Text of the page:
Firstly, there should be more courts and efficient judges. <g data-gr-id="152">Everyday</g> around 70-100 or more cases are listed before a judge for hearing but he hardly takes up around one dozen cases and <g data-gr-id="150">rest</g> are bound to go in pendency.

...But beside the shortage of courts, there are several tricks played by lawyers to delay the cases and postpone for next date. The delays are also due to corruption to some extent apart from the defence counsels’ misuse of provisions to deliberately delay cases. How to overcome this menace?
Simplification of the procedure, more judges, and efficient judges are the only solution to all these problems. Besides, the accountability of the judges should also be defined. There should also be independent Judicial Lokpal or Judicial Accountability Commission to investigate <g data-gr-id="146">complaint</g> against judges and take action. This body should also have powers to investigate corruption cases against judges and act on complaints of non-performance.

Do you favour performance audit for judges? What should be the module?
Presently, there is a system of performance audit which is done by High Court judges. But it is not effective and is just a formality. Since there is no performance audit of the judges of High Courts and nobody can take action against them, they take their jobs very casually. These judges dishonestly judge the performance of subordinate judges. Since there is no authority to which you can complain against them, they never bother and work as per their whims and fancies. There should also be a separate and independent authority to look into complaints against High Court and Supreme Court judges. There is a great need for reform at every level from appointment to performance audit to <g data-gr-id="239">punishment</g> of the judges but all by independent permanent Constitutional bodies.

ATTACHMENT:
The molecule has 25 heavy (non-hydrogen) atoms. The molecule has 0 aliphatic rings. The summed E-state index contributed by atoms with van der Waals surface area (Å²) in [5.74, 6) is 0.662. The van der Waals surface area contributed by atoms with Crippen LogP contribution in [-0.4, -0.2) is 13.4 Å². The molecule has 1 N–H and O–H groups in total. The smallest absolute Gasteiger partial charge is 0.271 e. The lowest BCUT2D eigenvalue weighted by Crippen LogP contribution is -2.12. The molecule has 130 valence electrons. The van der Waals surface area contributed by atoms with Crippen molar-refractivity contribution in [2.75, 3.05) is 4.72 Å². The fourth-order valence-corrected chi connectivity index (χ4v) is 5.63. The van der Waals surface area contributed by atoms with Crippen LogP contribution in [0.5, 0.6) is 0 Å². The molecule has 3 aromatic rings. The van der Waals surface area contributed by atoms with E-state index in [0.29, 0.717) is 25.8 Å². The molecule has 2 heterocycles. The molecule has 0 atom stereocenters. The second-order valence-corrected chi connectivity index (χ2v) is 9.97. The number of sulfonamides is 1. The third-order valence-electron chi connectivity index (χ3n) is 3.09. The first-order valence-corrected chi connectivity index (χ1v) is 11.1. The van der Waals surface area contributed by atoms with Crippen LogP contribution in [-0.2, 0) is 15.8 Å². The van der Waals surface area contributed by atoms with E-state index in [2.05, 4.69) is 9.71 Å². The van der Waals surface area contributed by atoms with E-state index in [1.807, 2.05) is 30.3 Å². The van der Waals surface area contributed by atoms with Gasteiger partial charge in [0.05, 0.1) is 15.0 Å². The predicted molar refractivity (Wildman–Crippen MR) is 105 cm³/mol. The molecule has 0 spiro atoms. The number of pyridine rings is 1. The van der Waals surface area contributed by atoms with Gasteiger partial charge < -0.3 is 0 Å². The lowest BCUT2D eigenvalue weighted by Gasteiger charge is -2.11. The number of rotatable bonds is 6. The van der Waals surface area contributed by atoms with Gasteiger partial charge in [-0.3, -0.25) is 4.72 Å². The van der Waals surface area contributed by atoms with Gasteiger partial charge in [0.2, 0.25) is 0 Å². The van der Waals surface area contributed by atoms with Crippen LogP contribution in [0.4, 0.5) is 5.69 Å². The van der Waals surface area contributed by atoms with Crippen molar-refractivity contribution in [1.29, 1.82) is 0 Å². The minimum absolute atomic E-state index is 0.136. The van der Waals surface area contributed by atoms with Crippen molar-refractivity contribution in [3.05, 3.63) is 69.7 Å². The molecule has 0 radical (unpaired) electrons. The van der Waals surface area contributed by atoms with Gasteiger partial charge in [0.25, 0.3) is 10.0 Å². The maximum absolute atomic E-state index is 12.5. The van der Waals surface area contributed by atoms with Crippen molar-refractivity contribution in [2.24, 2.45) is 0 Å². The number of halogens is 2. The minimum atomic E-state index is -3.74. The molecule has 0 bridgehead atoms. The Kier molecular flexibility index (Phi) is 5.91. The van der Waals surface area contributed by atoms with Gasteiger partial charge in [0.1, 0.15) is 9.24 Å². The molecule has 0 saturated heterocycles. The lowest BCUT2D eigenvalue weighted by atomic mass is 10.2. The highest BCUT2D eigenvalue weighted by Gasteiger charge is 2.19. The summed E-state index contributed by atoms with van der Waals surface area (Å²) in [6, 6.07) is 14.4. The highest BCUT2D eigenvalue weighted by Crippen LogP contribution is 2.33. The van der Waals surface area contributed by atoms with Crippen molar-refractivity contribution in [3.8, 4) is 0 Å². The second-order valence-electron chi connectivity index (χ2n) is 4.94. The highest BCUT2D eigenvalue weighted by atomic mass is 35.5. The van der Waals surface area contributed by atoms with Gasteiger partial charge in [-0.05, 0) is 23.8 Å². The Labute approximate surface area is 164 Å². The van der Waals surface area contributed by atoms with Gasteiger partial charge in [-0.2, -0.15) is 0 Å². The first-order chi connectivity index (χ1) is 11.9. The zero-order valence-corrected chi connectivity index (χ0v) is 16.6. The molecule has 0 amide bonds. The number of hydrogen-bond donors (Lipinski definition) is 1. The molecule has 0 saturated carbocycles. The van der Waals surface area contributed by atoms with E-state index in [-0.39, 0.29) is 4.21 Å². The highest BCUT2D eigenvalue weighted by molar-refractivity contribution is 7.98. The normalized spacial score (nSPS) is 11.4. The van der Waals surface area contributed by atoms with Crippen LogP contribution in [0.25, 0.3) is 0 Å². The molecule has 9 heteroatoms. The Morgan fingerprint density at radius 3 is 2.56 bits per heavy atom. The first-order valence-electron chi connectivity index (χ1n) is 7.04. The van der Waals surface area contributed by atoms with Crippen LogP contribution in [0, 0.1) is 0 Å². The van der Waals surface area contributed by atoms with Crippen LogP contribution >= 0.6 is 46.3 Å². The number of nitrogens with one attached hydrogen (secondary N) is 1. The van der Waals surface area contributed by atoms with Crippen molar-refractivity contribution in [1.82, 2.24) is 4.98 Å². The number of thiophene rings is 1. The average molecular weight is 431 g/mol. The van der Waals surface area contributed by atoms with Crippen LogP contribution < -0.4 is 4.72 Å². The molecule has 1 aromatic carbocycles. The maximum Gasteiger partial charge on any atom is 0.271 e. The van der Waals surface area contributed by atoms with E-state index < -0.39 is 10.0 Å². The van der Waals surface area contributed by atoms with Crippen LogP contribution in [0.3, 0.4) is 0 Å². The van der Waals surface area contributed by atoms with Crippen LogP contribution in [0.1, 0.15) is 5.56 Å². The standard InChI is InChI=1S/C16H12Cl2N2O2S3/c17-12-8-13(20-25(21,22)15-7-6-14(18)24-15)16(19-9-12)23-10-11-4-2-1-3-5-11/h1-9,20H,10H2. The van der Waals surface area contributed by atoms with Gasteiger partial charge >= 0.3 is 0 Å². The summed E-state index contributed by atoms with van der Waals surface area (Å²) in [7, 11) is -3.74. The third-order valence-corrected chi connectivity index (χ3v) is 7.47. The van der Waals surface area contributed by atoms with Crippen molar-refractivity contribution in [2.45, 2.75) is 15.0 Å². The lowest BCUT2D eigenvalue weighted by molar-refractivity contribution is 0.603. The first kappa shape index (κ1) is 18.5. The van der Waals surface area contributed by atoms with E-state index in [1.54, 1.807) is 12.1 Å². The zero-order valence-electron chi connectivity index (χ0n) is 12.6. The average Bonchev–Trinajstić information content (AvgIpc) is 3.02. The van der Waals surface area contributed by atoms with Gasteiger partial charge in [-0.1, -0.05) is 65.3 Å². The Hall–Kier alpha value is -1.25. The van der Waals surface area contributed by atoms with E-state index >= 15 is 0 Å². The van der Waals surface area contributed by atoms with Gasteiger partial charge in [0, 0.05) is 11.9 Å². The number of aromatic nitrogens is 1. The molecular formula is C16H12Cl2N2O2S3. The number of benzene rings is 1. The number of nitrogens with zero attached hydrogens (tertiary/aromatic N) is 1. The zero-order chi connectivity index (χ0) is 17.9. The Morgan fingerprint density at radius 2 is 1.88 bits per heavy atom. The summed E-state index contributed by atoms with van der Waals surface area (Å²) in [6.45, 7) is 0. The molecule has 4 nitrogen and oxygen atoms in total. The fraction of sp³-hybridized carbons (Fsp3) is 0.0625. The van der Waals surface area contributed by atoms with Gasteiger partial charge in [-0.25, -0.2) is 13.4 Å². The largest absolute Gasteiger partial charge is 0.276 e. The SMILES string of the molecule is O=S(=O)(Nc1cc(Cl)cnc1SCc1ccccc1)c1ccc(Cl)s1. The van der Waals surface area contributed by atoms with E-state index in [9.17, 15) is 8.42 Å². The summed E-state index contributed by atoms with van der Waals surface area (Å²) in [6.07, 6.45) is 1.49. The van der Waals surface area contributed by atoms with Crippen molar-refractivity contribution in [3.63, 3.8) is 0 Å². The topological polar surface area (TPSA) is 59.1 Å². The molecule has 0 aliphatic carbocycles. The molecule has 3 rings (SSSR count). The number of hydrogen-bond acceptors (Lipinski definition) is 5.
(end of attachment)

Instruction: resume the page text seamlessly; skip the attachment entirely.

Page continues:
The Parliament has recently passed National Judicial Appointment Commission (NJAC) for <g data-gr-id="132">appointment</g> of judges of High Courts and Supreme Court. How do you see this initiative?
I am against this commission and hope the Supreme Court will strike it down. The biggest flaw with NJAC is that it includes the Law Minister which is a clear scope of interference of the Executive in matters of the Judiciary. It will compromise the independence of judiciary and further worsen the situation. The government can give inputs to the <g data-gr-id="147">commission</g> but there should not be any direct involvement of government in the appointments of the judges.

Do you support the “collegium system”?